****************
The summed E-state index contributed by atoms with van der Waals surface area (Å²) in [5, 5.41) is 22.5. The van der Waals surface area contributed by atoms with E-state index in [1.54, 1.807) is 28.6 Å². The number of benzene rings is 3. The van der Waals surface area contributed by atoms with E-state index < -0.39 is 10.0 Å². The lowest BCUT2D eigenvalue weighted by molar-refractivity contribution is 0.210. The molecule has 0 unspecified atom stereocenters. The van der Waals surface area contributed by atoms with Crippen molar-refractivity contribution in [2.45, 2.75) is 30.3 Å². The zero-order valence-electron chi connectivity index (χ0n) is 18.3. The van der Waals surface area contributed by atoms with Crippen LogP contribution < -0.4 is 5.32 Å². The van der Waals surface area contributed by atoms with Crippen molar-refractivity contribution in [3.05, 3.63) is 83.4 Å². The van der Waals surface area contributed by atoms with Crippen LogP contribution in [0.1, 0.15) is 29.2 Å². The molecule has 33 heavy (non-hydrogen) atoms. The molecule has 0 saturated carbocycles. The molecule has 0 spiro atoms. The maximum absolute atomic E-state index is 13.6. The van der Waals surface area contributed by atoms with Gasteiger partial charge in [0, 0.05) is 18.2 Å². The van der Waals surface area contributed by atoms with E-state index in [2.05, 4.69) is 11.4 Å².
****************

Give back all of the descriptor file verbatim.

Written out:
The summed E-state index contributed by atoms with van der Waals surface area (Å²) in [5, 5.41) is 22.5. The van der Waals surface area contributed by atoms with E-state index in [1.54, 1.807) is 28.6 Å². The number of benzene rings is 3. The van der Waals surface area contributed by atoms with E-state index < -0.39 is 10.0 Å². The lowest BCUT2D eigenvalue weighted by molar-refractivity contribution is 0.210. The molecule has 0 unspecified atom stereocenters. The van der Waals surface area contributed by atoms with Crippen molar-refractivity contribution in [2.45, 2.75) is 30.3 Å². The zero-order valence-electron chi connectivity index (χ0n) is 18.3. The van der Waals surface area contributed by atoms with Crippen LogP contribution < -0.4 is 5.32 Å². The van der Waals surface area contributed by atoms with Crippen molar-refractivity contribution in [3.05, 3.63) is 83.4 Å². The van der Waals surface area contributed by atoms with Crippen LogP contribution in [0.1, 0.15) is 29.2 Å². The molecule has 33 heavy (non-hydrogen) atoms. The molecule has 0 saturated carbocycles. The molecule has 0 spiro atoms. The maximum absolute atomic E-state index is 13.6. The van der Waals surface area contributed by atoms with Gasteiger partial charge in [0, 0.05) is 18.2 Å². The van der Waals surface area contributed by atoms with E-state index in [2.05, 4.69) is 11.4 Å².